a writing by Elizabeth Padillo Olesen

Encounter at the Crossroads

It was in that boring flight from Kathmandu via Bangkok to USA. The Thai carrier, TG 312, had to stop by Tokyo for refuelling and to pick up more passengers. I had scanned through the magazine, Sawasdee, and some newspapers provided. Still the seat beside me was empty. The passenger next to it was an old man who could not speak English. I had tried communicating with him through signs. It was fun but I wished there could be a person next to my seat with whom I could freely talk to.

Streams of passengers started coming in. A young guy, whom I thought was Korean, occupied the empty seat. Comfortably seated, he smiled at me and asked if I were a Thai. I said, “No, I come from the Philippines and now is working in Nepal with my husband".

He asked me to repeat the word “Nepal” as if he was unable to correctly hear it. But then he said, “Nepal, where it is?”I got the map from the magazine and showed to him the country as surrounded by Tibet, China and India.

I asked if he had heard about Mt. Everest and of Gautama Buddha. And he said.”Yes”.
I responded, “Well, that makes Nepal a significant country though small in size.”

The course of conversation went on further, touching on work and family. He is Mr. Lee, a Chinese working in Japan, an electrical engineer employed in a computer company and visiting his friend in Canada. I told him I was on my way to a church conference in San Antonio, Texas. The newspapers placed behind the seat in front of us showed the headline of some Chinese students at Tiananmen Square with their cry for democracy and their putting up the “goddess of liberty” with the police force on the scene.I asked him about his opinion about it. He simply shook his head, pointing out some trouble in the future, and his own seeming insecurity in Japan.

It was time for me to write some of my impressions on my notebook. Then suddenly, I showed to him how his name could be written in Nepali script. I told him I had started studying the Nepali language and found it very interesting. I asked him too to write his name in Chinese character. I shared that Nepali language is much easier and simpler than Chinese language because it has only 36 alphabets. In a very friendly manner, he asked me to write my name and how it could be written in Nepali.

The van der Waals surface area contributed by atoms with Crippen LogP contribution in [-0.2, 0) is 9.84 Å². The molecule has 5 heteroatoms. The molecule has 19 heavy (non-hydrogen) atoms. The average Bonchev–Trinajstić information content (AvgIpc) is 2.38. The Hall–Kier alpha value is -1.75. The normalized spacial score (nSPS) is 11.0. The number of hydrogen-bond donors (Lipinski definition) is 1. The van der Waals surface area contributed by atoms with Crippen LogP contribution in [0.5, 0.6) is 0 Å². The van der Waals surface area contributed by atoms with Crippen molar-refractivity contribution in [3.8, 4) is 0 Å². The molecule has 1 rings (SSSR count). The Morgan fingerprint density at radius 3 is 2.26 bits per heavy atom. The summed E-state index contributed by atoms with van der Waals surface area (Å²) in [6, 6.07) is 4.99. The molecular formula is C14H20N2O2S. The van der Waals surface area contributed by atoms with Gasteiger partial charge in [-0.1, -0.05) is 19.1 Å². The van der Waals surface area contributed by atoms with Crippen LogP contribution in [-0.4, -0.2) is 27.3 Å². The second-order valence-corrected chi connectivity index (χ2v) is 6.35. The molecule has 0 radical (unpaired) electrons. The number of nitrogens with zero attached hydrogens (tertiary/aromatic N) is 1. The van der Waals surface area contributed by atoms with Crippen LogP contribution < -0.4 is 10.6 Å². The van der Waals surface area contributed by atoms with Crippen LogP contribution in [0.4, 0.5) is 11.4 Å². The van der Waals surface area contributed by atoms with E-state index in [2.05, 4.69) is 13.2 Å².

Then the meal was served. Closing my eyes, I paused in silence saying a prayer of thanks before my tray of food. When I opened my eyes, he shook my elbow and laughed. “Please, tell me what did you do?”
Then I asked him, “Is it your first time seeing a person bowing before food?”
He said, “yes”.
“Really!” I exclaimed in great surprise and joined laughing with him.
“You must have heard about Christians and the church in China or in Japan!”, I added.
“Yes,” he responded, “but I have never met one”.

I tried to explain. “Well, I prayed. I thank God for food and asked him to take care of my child and husband, to bless those farmers and workers who have made this food possible. Also, I prayed that God will give us a safe journey in this flight.”

“Oh, it’s good you prayed for this flight”. That time the plane started to move restlessly because of some turbulence or storm. And I could see his friendly smiling face, not mocking at me, but a smile of wonder at something strange which for him was useful given the restless movements of the plane and the impending chaos at Tiananmen Square in Beijing, China.

one of my old write-ups from my folder in Nepal

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